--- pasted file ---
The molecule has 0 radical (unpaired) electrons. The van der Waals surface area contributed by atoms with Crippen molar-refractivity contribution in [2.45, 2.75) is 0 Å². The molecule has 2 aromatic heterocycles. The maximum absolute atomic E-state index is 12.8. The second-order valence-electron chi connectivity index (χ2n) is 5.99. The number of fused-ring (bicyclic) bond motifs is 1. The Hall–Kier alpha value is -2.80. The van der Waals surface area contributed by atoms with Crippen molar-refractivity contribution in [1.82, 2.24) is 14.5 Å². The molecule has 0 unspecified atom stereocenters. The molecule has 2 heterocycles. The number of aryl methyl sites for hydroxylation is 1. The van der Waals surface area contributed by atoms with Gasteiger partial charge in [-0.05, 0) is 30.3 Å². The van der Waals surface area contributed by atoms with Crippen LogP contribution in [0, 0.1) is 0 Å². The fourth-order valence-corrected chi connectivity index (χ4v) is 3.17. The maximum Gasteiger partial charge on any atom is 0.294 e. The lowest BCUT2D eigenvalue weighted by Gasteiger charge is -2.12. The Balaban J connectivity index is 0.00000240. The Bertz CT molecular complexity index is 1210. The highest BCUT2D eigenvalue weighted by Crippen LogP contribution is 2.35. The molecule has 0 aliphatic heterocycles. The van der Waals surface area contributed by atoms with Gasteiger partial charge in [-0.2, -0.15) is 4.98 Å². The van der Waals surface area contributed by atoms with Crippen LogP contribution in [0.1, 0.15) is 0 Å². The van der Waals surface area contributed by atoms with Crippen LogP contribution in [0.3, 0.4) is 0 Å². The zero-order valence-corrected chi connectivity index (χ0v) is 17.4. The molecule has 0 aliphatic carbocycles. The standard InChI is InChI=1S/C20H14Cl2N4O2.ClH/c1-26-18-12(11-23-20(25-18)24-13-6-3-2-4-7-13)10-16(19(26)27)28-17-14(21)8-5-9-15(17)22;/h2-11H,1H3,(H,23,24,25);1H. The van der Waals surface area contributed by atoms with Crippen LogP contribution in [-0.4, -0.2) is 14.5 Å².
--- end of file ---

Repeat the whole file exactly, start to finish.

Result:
The molecule has 0 radical (unpaired) electrons. The van der Waals surface area contributed by atoms with Crippen molar-refractivity contribution in [2.45, 2.75) is 0 Å². The molecule has 2 aromatic heterocycles. The maximum absolute atomic E-state index is 12.8. The second-order valence-electron chi connectivity index (χ2n) is 5.99. The number of fused-ring (bicyclic) bond motifs is 1. The Hall–Kier alpha value is -2.80. The van der Waals surface area contributed by atoms with Crippen molar-refractivity contribution in [1.82, 2.24) is 14.5 Å². The molecule has 0 unspecified atom stereocenters. The molecule has 2 heterocycles. The number of aryl methyl sites for hydroxylation is 1. The van der Waals surface area contributed by atoms with Gasteiger partial charge in [-0.05, 0) is 30.3 Å². The van der Waals surface area contributed by atoms with Crippen LogP contribution in [0, 0.1) is 0 Å². The fourth-order valence-corrected chi connectivity index (χ4v) is 3.17. The maximum Gasteiger partial charge on any atom is 0.294 e. The lowest BCUT2D eigenvalue weighted by Gasteiger charge is -2.12. The Balaban J connectivity index is 0.00000240. The Bertz CT molecular complexity index is 1210. The highest BCUT2D eigenvalue weighted by Crippen LogP contribution is 2.35. The molecule has 0 aliphatic heterocycles. The van der Waals surface area contributed by atoms with Gasteiger partial charge in [-0.2, -0.15) is 4.98 Å². The van der Waals surface area contributed by atoms with Crippen LogP contribution in [0.1, 0.15) is 0 Å². The van der Waals surface area contributed by atoms with Crippen LogP contribution in [0.3, 0.4) is 0 Å². The zero-order valence-corrected chi connectivity index (χ0v) is 17.4. The molecule has 0 aliphatic carbocycles. The standard InChI is InChI=1S/C20H14Cl2N4O2.ClH/c1-26-18-12(11-23-20(25-18)24-13-6-3-2-4-7-13)10-16(19(26)27)28-17-14(21)8-5-9-15(17)22;/h2-11H,1H3,(H,23,24,25);1H. The van der Waals surface area contributed by atoms with Crippen LogP contribution in [-0.4, -0.2) is 14.5 Å².